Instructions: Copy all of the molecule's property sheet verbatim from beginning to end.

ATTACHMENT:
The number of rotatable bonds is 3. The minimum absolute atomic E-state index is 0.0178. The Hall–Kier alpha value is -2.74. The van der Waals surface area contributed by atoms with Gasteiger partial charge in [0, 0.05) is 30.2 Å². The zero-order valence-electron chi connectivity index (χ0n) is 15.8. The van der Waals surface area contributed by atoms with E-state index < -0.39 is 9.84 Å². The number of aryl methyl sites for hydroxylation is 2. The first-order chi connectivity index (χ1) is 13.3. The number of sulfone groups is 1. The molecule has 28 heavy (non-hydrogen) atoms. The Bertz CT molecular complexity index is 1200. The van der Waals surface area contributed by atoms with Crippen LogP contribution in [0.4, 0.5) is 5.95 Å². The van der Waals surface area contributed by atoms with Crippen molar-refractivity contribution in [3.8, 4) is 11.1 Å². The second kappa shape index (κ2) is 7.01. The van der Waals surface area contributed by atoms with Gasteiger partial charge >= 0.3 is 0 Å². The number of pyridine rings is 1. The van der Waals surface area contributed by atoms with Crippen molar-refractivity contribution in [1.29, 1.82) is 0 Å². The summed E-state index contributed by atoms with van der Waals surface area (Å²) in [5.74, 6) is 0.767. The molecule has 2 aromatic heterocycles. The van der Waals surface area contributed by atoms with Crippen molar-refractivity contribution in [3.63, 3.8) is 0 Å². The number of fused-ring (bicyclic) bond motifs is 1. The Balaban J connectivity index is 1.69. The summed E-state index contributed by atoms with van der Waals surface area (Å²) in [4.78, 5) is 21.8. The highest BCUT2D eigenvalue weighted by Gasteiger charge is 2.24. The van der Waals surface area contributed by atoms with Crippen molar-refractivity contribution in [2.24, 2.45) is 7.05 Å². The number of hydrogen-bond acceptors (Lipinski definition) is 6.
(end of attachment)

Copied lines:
The number of rotatable bonds is 3. The minimum absolute atomic E-state index is 0.0178. The Hall–Kier alpha value is -2.74. The van der Waals surface area contributed by atoms with Gasteiger partial charge in [0, 0.05) is 30.2 Å². The zero-order valence-electron chi connectivity index (χ0n) is 15.8. The van der Waals surface area contributed by atoms with E-state index < -0.39 is 9.84 Å². The number of aryl methyl sites for hydroxylation is 2. The first-order chi connectivity index (χ1) is 13.3. The number of sulfone groups is 1. The molecule has 28 heavy (non-hydrogen) atoms. The Bertz CT molecular complexity index is 1200. The van der Waals surface area contributed by atoms with Crippen LogP contribution in [0.4, 0.5) is 5.95 Å². The van der Waals surface area contributed by atoms with Crippen molar-refractivity contribution in [3.8, 4) is 11.1 Å². The second kappa shape index (κ2) is 7.01. The van der Waals surface area contributed by atoms with Gasteiger partial charge >= 0.3 is 0 Å². The number of pyridine rings is 1. The van der Waals surface area contributed by atoms with Crippen molar-refractivity contribution in [1.29, 1.82) is 0 Å². The summed E-state index contributed by atoms with van der Waals surface area (Å²) in [5.74, 6) is 0.767. The molecule has 2 aromatic heterocycles. The van der Waals surface area contributed by atoms with Crippen molar-refractivity contribution in [3.63, 3.8) is 0 Å². The number of fused-ring (bicyclic) bond motifs is 1. The Balaban J connectivity index is 1.69. The summed E-state index contributed by atoms with van der Waals surface area (Å²) in [4.78, 5) is 21.8. The highest BCUT2D eigenvalue weighted by Gasteiger charge is 2.24. The van der Waals surface area contributed by atoms with Crippen molar-refractivity contribution in [2.24, 2.45) is 7.05 Å². The number of hydrogen-bond acceptors (Lipinski definition) is 6.